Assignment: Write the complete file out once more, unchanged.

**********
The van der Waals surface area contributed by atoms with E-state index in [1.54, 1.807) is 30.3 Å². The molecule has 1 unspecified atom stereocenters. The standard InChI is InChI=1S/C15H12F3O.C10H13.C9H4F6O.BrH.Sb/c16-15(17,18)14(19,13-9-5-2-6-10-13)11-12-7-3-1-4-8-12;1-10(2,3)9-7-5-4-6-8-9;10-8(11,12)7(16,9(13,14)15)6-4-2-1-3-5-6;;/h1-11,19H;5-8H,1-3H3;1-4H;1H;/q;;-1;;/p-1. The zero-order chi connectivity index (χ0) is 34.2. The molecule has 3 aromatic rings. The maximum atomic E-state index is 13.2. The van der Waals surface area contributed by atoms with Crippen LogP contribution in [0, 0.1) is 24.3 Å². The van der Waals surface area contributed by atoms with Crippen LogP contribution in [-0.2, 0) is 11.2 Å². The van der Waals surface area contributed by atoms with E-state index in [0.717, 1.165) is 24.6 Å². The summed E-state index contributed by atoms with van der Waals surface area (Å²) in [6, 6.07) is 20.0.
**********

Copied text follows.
The van der Waals surface area contributed by atoms with E-state index in [1.54, 1.807) is 30.3 Å². The molecule has 1 unspecified atom stereocenters. The standard InChI is InChI=1S/C15H12F3O.C10H13.C9H4F6O.BrH.Sb/c16-15(17,18)14(19,13-9-5-2-6-10-13)11-12-7-3-1-4-8-12;1-10(2,3)9-7-5-4-6-8-9;10-8(11,12)7(16,9(13,14)15)6-4-2-1-3-5-6;;/h1-11,19H;5-8H,1-3H3;1-4H;1H;/q;;-1;;/p-1. The zero-order chi connectivity index (χ0) is 34.2. The molecule has 3 aromatic rings. The maximum atomic E-state index is 13.2. The van der Waals surface area contributed by atoms with Crippen LogP contribution in [0, 0.1) is 24.3 Å². The van der Waals surface area contributed by atoms with Crippen LogP contribution in [-0.2, 0) is 11.2 Å². The van der Waals surface area contributed by atoms with E-state index in [0.717, 1.165) is 24.6 Å². The summed E-state index contributed by atoms with van der Waals surface area (Å²) in [6, 6.07) is 20.0.